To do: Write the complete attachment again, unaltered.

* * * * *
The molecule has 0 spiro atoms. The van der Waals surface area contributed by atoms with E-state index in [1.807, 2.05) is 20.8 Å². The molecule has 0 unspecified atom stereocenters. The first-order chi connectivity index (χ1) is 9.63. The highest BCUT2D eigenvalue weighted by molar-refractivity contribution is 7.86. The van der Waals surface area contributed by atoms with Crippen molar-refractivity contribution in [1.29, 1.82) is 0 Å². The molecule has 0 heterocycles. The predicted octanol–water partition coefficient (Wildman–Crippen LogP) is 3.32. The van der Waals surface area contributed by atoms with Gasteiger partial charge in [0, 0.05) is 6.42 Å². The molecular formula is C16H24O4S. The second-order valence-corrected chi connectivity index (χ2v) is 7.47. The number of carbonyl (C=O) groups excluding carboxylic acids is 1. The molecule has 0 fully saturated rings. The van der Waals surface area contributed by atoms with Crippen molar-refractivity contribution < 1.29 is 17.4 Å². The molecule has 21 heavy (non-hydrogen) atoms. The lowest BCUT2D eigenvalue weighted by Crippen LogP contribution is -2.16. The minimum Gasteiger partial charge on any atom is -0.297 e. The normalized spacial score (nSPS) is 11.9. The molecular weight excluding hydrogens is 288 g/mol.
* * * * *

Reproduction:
The molecule has 0 spiro atoms. The van der Waals surface area contributed by atoms with E-state index in [1.807, 2.05) is 20.8 Å². The molecule has 0 unspecified atom stereocenters. The first-order chi connectivity index (χ1) is 9.63. The highest BCUT2D eigenvalue weighted by molar-refractivity contribution is 7.86. The van der Waals surface area contributed by atoms with Crippen molar-refractivity contribution in [1.29, 1.82) is 0 Å². The molecule has 0 heterocycles. The predicted octanol–water partition coefficient (Wildman–Crippen LogP) is 3.32. The van der Waals surface area contributed by atoms with Gasteiger partial charge in [0, 0.05) is 6.42 Å². The molecular formula is C16H24O4S. The second-order valence-corrected chi connectivity index (χ2v) is 7.47. The number of carbonyl (C=O) groups excluding carboxylic acids is 1. The molecule has 0 fully saturated rings. The van der Waals surface area contributed by atoms with Crippen molar-refractivity contribution < 1.29 is 17.4 Å². The molecule has 21 heavy (non-hydrogen) atoms. The lowest BCUT2D eigenvalue weighted by Crippen LogP contribution is -2.16. The minimum Gasteiger partial charge on any atom is -0.297 e. The normalized spacial score (nSPS) is 11.9. The molecular weight excluding hydrogens is 288 g/mol.